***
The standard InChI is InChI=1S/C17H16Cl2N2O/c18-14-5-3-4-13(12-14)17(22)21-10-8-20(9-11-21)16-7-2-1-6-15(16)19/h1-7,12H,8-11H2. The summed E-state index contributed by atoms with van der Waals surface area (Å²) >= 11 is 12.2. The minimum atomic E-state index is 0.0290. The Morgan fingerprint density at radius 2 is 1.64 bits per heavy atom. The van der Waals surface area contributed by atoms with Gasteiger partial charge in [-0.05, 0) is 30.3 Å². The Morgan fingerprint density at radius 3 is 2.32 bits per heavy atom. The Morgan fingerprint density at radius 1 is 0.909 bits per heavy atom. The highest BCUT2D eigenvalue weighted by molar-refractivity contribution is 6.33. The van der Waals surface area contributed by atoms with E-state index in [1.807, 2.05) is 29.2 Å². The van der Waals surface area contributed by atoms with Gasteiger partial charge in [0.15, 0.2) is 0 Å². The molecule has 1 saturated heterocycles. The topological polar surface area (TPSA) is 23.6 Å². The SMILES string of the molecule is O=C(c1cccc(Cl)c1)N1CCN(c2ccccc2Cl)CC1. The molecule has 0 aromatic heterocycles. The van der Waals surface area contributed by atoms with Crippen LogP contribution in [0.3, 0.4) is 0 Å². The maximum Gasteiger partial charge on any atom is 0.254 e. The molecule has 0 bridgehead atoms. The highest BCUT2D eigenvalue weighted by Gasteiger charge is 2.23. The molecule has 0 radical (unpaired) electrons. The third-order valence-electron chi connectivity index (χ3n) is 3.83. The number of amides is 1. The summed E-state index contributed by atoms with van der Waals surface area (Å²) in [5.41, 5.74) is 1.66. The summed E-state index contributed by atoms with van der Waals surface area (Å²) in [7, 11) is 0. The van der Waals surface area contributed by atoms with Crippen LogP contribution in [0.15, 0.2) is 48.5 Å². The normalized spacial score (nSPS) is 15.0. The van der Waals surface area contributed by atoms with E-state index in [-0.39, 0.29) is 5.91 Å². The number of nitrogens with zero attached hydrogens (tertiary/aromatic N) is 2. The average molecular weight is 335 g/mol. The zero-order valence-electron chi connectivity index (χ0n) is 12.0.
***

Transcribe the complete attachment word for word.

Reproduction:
The standard InChI is InChI=1S/C17H16Cl2N2O/c18-14-5-3-4-13(12-14)17(22)21-10-8-20(9-11-21)16-7-2-1-6-15(16)19/h1-7,12H,8-11H2. The summed E-state index contributed by atoms with van der Waals surface area (Å²) >= 11 is 12.2. The minimum atomic E-state index is 0.0290. The Morgan fingerprint density at radius 2 is 1.64 bits per heavy atom. The van der Waals surface area contributed by atoms with Gasteiger partial charge in [-0.05, 0) is 30.3 Å². The Morgan fingerprint density at radius 3 is 2.32 bits per heavy atom. The Morgan fingerprint density at radius 1 is 0.909 bits per heavy atom. The highest BCUT2D eigenvalue weighted by molar-refractivity contribution is 6.33. The van der Waals surface area contributed by atoms with E-state index in [1.807, 2.05) is 29.2 Å². The van der Waals surface area contributed by atoms with Gasteiger partial charge in [0.15, 0.2) is 0 Å². The molecule has 1 saturated heterocycles. The topological polar surface area (TPSA) is 23.6 Å². The SMILES string of the molecule is O=C(c1cccc(Cl)c1)N1CCN(c2ccccc2Cl)CC1. The molecule has 0 aromatic heterocycles. The van der Waals surface area contributed by atoms with Crippen LogP contribution in [0.3, 0.4) is 0 Å². The maximum Gasteiger partial charge on any atom is 0.254 e. The molecule has 0 bridgehead atoms. The highest BCUT2D eigenvalue weighted by Gasteiger charge is 2.23. The molecule has 0 radical (unpaired) electrons. The third-order valence-electron chi connectivity index (χ3n) is 3.83. The number of amides is 1. The summed E-state index contributed by atoms with van der Waals surface area (Å²) in [5.41, 5.74) is 1.66. The summed E-state index contributed by atoms with van der Waals surface area (Å²) in [7, 11) is 0. The van der Waals surface area contributed by atoms with Crippen LogP contribution in [0.15, 0.2) is 48.5 Å². The normalized spacial score (nSPS) is 15.0. The van der Waals surface area contributed by atoms with E-state index in [-0.39, 0.29) is 5.91 Å². The number of nitrogens with zero attached hydrogens (tertiary/aromatic N) is 2. The average molecular weight is 335 g/mol. The zero-order valence-electron chi connectivity index (χ0n) is 12.0.